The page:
A business is only as good as its people. That statement is never truer than for small businesses – but how does a company with no dedicated HR team manage its personnel? In small firms HR duties can fall to the managing director, a middle manager, or any member of staff that shows an interest. And for whoever picks up the baton, the task can seem overwhelming. Employment law changes rapidly at national and, more frequently, at European level, and there are the difficulties attached to managing human relationships. But if you break down the role into basic categories it needn’t be all-consuming. The first step is to make sure you know where legislation applies. Wage entitlements and holiday pay, notice periods and leave for public duties, pay and time off in a redundancy situation are all subject to strict laws. Equal opportunities legislation is also far-reaching – preventing discrimination on the grounds of age, gender, race, religion or belief, sexuality or pregnancy. You should also recognise that human resources management is not just about complying with the statute book. Supportive HR that does more than the bare minimum for payrolls and P45s adds real value to a organisation, helping it to get the most out of its employees. So where to start adding value? When you think of HR, recruitment is usually the first thing that springs to mind. It can be an expensive process, so it’s essential that the selection decision is right. Standard questions ensure interviews are fair, but train your interviewers so they are skilled enough to know when to follow up on interesting points to generate a flowing conversation and a more productive interview. This can help both parties find out more about each other than if solely relying on set responses. But before you recruit, you need to know what you’re recruiting for. And so to really add value, the first principle for any HR process is workforce planning. By taking a strategic approach and aligning recruitment with the overall business goals companies can make sure they have the right people in place to deliver long-term plans. Having selected the right people, managers should look at how to keep them by ensuring a proper induction process is in place and maintaining good employee relations. Communication is key. Even small companies can benefit from newsletters, bulletins, and notice boards to keep staff informed, but managers should also consider how they communicate: certain information is better presented face-to-face. The next broad area of best practice for the non-HR manager is employee rewards. Pay and benefits form a considerable proportion of most organisations’ costs and are one of the main attractions for job-seekers. However, benefits do not remain static, and pay reviews should be a regular HR task – for long-serving team members as well as new starters. And it’s not just about money: there are less costly but creative, one-off ways of thanking staff for good work and commitment. The final area that companies need to consider is that of talent management and employee development. To ensure continued success firms must recognise high flyers and source, train and mentor them appropriately. It is also beneficial to keep the skill-set of all employees up to date and in line with business needs. A strong training and development plan will help form a workforce that is able to take on the new challenges and thrive in today’s business climate. It’s also highly attractive to potential employees.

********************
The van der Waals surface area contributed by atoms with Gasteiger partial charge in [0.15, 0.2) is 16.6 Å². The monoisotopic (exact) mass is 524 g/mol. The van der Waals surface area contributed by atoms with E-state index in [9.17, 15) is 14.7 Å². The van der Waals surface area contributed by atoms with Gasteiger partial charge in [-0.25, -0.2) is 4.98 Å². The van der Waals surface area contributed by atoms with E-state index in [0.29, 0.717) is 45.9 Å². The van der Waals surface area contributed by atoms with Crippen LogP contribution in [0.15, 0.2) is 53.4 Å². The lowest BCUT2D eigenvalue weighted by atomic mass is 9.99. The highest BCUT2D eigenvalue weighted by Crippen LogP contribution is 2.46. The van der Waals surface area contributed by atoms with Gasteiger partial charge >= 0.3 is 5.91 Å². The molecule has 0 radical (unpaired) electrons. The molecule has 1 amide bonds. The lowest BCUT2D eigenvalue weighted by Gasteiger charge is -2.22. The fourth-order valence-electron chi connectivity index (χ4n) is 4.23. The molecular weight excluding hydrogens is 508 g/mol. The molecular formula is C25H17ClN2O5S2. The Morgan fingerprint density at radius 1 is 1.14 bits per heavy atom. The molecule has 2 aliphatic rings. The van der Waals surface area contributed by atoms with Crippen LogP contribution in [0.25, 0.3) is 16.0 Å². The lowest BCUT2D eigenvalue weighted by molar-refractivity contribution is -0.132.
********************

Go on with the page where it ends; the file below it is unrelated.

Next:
There are few hard and fast rules in HR – but plenty of good practice. But companies that adopt and adapt the basic steps to fit their own circumstances will be on the right track to making the most from their staff.